TUCSON, AZ - NOVEMBER 05: Defensive back Greg Bird #35 (R) of the Utah Utes awaits a kick off during the college football game against the Arizona Wildcats at Arizona Stadium on November 5, 2011 in Tucson, Arizona. The Utes defeated the Wildcats 34-21. (Photo by Christian Petersen/Getty Images)
Few choices in a teen's life are more important than where he or she will attend college. For the thousands who labor over this decision every year, a fraction has millions deliberating over them. Influencing them. Debating, judging, agonizing over this decision.
Recruiting coverage is an interesting animal. The importance of recruiting has never been lost on college football followers. Former Cal head coach "Pappy" Waldorf pontificated on its significance back when the fathers of today’s recruits were just a gleam in their daddies’ eyes.
However, the animal has become a beast, fed by the Internet. Demand from consumers largely on the web has caused recruiting coverage to become its own industry. I would call it "cottage industry," but with ESPNU devoting an entire day to broadcasting National Signing press conferences, it’s more mansion than cottage.
Prep talents become household names before ever setting foot on a collegiate practice field. Davonte Neal is one such talent.
The delayed process of his recruitment, which today took the dramatic turn of his no-showing a press conference, exemplifies the absurd levels to which recruiting has gone. Adults took to the internet to criticize a kid – and no matter how good he is carrying a football, that’s what Neal is.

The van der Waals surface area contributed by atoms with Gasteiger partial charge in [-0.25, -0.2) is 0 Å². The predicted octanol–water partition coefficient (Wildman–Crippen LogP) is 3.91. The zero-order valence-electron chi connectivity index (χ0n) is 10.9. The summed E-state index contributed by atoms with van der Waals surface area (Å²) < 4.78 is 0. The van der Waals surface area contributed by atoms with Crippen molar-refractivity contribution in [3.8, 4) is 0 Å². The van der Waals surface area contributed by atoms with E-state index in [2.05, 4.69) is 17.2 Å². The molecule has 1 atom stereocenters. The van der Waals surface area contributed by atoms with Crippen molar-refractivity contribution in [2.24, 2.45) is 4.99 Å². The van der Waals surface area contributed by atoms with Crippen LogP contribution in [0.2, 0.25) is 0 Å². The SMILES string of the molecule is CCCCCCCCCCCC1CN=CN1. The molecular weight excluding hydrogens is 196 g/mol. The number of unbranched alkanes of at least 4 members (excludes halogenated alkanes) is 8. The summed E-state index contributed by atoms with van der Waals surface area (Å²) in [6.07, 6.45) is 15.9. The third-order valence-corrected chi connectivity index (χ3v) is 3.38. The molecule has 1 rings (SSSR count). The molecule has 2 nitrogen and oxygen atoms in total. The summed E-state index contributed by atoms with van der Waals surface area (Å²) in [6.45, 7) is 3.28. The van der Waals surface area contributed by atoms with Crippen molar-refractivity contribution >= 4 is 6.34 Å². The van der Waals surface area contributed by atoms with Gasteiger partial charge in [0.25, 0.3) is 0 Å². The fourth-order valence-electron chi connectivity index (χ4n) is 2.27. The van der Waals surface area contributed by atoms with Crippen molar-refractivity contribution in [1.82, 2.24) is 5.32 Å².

One prominent Notre Dame recruiting site’s official Twitter account went so far as to suggest conspiracy theories involving the Arizona-based media pushing Neal to UA.
I don’t know Davonte Neal much, if at all more intimately than most of those who attended his non-press conference Tuesday morning. I did however write a profile piece on him in the autumn of 2010.
He emphasized laboring over his college choice then, stressing the importance academics as significantly as his football. He said he wanted to play the game alongside athletes and coaches who bonded like a family.
Nothing in his demeanor suggested that anything occurring today was done maliciously – to reporters, to the fan bases of the schools recruiting him, to the coaches hoping to add him to their programs.
He’s a teenager, like the many others around the nation struggling with their college choice. I struggled mightily with my decision to attend either Arizona or New Mexico as a student, or become a bench jockey at a D-3 basketball program, and I didn’t have millions sitting behind their keyboards ready to pounce on my choice.
The no-show is bad form, sure. With the recent turmoil Josh Harvey-Clemons experienced choosing Georgia on NSD, and Neal’s fiasco today perhaps future recruits will rethink the public spectacle route when signing their LOI. However, it’s important for the adults in this matter to remember who the kid is and behave accordingly.